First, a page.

Sasha Harriet

As content editor, I get to do what I love everyday. Tweet, share and promote the best content our tools find on a daily basis. I have a crazy passion for #music, #celebrity #news & #fashion! I'm always out and about on Twitter.

Fitness Apps to Get You Motivated

You started the new year with the best intentions, but somehow life just got in the way of your fitness goals. The gym was packed, your kids were sick, you worked too late, it was raining—the excuses are easy to come by. But you can still do this! You don’t need to rely on pricey classes and personal trainers to get fit this year, all you need is your phone and a little bit of motivation. We’ve compiled a list of 10 of the best free apps to get you moving this winter.

Runkeeper is one of the original fitness tracking apps, but don’t write it off just because it’s not the “hot new thing” anymore. Runkeeper allows you to set goals, create a fitness plan, and then track your runs, walks, and cycling sessions with your phone’s GPS system. It’s the perfect tool for staying accountable and motivated, since you can track your progress over time as well as connect with friends in order to cheer (or heckle) each other on.

2. THE JOHNSON & JOHNSON OFFICIAL 7 MINUTE WORKOUT

No time to exercise? Forget hour-long spin classes and 10 mile runs. All you need for an effective workout is a chair and seven minutes. The Johnson & Johnson Official 7 Minute Workout helps you squeeze fitness into your day when it works for you. If you choose to include the warm up and cool down sections, each workout is about 11 minutes. You can choose the intensity level, and the app will coach you through the entire workout.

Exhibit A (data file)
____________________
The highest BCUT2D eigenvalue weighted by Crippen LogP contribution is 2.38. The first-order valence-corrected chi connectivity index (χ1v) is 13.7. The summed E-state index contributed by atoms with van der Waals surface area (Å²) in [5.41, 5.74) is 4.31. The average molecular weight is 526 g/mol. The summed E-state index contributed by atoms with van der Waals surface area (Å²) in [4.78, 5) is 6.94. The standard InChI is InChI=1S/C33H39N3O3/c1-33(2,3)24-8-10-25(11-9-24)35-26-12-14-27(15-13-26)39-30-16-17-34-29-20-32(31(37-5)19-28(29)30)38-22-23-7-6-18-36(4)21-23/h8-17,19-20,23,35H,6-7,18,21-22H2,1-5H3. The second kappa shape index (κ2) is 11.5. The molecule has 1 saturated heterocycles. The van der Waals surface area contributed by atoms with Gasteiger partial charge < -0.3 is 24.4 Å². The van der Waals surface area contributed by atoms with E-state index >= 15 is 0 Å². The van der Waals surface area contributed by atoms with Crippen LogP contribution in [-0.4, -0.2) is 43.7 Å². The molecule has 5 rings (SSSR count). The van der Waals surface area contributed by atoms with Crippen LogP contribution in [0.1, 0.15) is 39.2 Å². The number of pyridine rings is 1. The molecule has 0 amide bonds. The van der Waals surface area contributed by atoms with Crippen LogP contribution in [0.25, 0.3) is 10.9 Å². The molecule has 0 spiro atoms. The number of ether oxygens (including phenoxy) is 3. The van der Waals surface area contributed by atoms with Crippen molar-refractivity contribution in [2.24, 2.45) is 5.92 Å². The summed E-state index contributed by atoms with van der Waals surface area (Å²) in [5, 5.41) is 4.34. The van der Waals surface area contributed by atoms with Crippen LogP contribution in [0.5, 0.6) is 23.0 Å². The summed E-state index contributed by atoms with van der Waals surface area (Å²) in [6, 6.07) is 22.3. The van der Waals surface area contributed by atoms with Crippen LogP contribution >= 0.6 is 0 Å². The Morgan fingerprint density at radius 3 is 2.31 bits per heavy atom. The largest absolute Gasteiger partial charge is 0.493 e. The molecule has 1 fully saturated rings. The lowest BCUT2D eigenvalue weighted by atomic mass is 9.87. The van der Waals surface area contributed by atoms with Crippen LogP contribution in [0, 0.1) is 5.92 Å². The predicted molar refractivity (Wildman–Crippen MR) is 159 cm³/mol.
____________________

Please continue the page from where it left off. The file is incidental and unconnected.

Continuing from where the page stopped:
If you’ve ever dreamed of a world where you’re rewarded for choosing carrot sticks over doughnuts and you actually get paid to work out, the Pact app could be for you. This free app allows you to commit to a set workout schedule or health goal each week—and then you bet (with real money) that you’ll be able to follow through. If you don’t hit your goal, your credit card gets charged. If you crush it, you’ll reap…

As German Bombed Paris, Marie Curie Choosed to Go to War

August 1914 should have been the height of Marie Curie’s career. After all, she had discovered two elements, pioneered the science of radioactivity, snagged not one but two Nobel Prizes, and was on the precipice of opening a groundbreaking institute for the study of radium in her adopted hometown of Paris.

But the 20th century was not kind to Marie. First, her beloved husband and scientific partner, Pierre, was run over by a horse-drawn carriage and killed. She was overlooked by the French Academy of Sciences, then vilified for her participation in an extramarital affair. And though France seemed eager to claim her as one of theirs, they were all too ready to turn on her when the right-wing press painted her as a dangerous foreigner. Finally, after dragging herself through a sustained period of intense depression, she finally oversaw the completion of her Radium Institute in 1914—only to have all of her male laboratory workers drafted.

And so, as German bombs fell on Paris that fall, Marie Curie decided to go to war.